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Better Performance Management Starts With 3 Simple Questions

What’s your lever? What’s the thing that allows you to “lift” your workforce? Let’s unpack this one concept at a time, starting with performance management. Then we’ll explore a way to streamline the communication process and diagnose performance problems.


1. a bar used to lift a weight. 2. a simple mechanical tool turning on a fulcrum that magnifies force applied at one point and transfers it to a second point.

Of all the things you do as a manager, helping your staff perform better is the most important. We like to say it’s your highest-leverage task. Apply steady effort on your end and you can lift employees to their full potential, benefitting everyone and everything in an organization—including the bottom line.

But what’s your lever? What’s the thing that allows you to “lift” your workforce?

Simple: Great business managers use communication as a lever to enhance performance and bring out the best in their employees. But—this is the complicated part—communication is a two-way street that makes no assumptions and involves listening to as well as talking with.

Let’s unpack this one concept at a time, starting with performance management. Then we’ll explore a way to streamline the communication process and diagnose performance problems.

The Heart of Performance Management

Performance management is not a new concept. It’s been in the manager’s domain for decades, with a vast literature on best practices. New electronic tools and technologies have made their way into the marketplace to bolster organizations’ efforts. As valuable as these new tools are, the heart of performance management remains a process that includes the following steps:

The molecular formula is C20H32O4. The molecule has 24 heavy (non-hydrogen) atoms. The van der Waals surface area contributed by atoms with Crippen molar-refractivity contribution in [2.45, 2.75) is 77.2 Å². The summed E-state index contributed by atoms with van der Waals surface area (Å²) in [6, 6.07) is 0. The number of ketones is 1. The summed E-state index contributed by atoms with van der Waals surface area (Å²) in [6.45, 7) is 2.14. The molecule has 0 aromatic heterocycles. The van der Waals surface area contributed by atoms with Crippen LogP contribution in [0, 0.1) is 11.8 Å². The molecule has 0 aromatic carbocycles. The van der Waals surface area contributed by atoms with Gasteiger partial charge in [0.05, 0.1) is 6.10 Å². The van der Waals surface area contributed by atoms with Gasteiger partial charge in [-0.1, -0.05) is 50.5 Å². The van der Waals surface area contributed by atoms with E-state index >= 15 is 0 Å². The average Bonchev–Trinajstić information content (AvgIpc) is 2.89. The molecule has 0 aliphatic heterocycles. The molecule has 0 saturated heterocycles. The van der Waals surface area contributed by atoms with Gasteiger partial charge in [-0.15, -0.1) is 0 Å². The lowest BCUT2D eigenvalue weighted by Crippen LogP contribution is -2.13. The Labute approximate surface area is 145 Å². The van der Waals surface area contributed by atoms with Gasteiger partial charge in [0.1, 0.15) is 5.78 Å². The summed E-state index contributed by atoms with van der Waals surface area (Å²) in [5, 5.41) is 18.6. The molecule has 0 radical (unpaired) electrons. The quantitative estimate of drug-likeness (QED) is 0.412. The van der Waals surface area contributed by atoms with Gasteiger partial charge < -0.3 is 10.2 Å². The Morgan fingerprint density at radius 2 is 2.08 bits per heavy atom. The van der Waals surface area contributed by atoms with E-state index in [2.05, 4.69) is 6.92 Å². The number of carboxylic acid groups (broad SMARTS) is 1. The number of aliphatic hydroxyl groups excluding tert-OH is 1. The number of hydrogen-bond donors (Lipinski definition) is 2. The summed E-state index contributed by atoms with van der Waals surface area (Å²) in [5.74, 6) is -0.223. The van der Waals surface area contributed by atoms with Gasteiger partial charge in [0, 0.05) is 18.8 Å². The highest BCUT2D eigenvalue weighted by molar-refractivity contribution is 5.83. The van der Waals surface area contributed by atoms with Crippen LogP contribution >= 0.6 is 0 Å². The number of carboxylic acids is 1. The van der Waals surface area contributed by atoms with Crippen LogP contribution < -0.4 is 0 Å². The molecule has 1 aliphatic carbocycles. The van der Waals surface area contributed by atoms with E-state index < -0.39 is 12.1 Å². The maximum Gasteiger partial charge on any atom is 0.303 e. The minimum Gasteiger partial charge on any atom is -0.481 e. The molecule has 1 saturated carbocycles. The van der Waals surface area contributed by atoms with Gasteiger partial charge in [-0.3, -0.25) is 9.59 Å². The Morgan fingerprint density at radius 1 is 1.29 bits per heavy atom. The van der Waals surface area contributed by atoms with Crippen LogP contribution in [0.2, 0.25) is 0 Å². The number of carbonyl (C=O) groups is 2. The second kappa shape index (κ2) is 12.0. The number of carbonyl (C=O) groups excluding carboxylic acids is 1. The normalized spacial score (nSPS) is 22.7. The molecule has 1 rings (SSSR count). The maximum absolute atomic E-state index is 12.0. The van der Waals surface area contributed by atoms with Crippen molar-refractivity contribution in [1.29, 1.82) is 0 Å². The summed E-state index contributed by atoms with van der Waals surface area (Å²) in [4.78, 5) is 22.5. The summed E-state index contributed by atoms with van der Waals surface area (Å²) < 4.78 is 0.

• Step 1: Set goals and expectations

  • Step 2: Monitor and assess performance

  • Step 3: Provide feedback and coaching

Pretty basic, right? The challenge for managers is in the execution. Robert Mager, a world-renowned educational thought leader in human performance and instructional design, wrote a great book on the topic with Peter Pipe, Analyzing Performance Problems. They provide a full-page flow chart of questions to ask and paths to follow to diagnose problems. It’s an elegant method. But managers in the real world see performance problems on the shop floor or in the field and don’t have the time to work through twenty or so questions.

Down to Diagnostic Essentials

When time is tight, or you just need to cut to the chase, we recommend a quicker method. Managers can diagnose the cause of a performance problem very efficiently by asking three simple questions.

Question 1: What?

The first question is so simple and obvious that most managers forget to ask it of their employees: Do you know what to do? The biggest mistake most of us make is assuming that our employees know what to do. Competing demands are packed into every hour of the workday; there are so many things an employee could be doing at any given time. Those who don’t receive clear direction are off doing good things unrelated to what’s most important… carrying out agreed-upon tactics to achieve the organization’s strategic goals.

In its landmark research compiled in First, Break All the Rules, the Gallup organization found the most effective managers were able to help employees answer the question, “What is expected of me?” This means more than just “What tasks should I accomplish?” It means “What does a good job look like?”